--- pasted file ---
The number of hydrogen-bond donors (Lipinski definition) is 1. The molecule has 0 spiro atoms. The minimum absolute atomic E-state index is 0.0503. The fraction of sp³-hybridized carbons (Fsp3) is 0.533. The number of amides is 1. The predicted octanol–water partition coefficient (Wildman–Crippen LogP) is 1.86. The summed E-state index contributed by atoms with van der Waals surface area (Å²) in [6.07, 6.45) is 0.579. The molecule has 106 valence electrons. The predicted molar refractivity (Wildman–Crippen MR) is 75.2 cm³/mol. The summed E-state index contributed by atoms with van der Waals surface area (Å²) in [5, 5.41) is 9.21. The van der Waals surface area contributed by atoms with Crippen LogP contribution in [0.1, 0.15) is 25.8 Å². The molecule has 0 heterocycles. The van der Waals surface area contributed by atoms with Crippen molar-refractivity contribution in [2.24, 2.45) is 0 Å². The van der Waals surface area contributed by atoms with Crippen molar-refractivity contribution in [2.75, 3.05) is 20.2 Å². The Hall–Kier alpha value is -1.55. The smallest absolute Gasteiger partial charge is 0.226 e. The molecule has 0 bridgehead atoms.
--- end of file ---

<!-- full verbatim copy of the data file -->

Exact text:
The number of hydrogen-bond donors (Lipinski definition) is 1. The molecule has 0 spiro atoms. The minimum absolute atomic E-state index is 0.0503. The fraction of sp³-hybridized carbons (Fsp3) is 0.533. The number of amides is 1. The predicted octanol–water partition coefficient (Wildman–Crippen LogP) is 1.86. The summed E-state index contributed by atoms with van der Waals surface area (Å²) in [6.07, 6.45) is 0.579. The molecule has 106 valence electrons. The predicted molar refractivity (Wildman–Crippen MR) is 75.2 cm³/mol. The summed E-state index contributed by atoms with van der Waals surface area (Å²) in [5, 5.41) is 9.21. The van der Waals surface area contributed by atoms with Crippen LogP contribution in [0.1, 0.15) is 25.8 Å². The molecule has 0 heterocycles. The van der Waals surface area contributed by atoms with Crippen molar-refractivity contribution in [2.24, 2.45) is 0 Å². The van der Waals surface area contributed by atoms with Crippen molar-refractivity contribution in [2.75, 3.05) is 20.2 Å². The Hall–Kier alpha value is -1.55. The smallest absolute Gasteiger partial charge is 0.226 e. The molecule has 0 bridgehead atoms.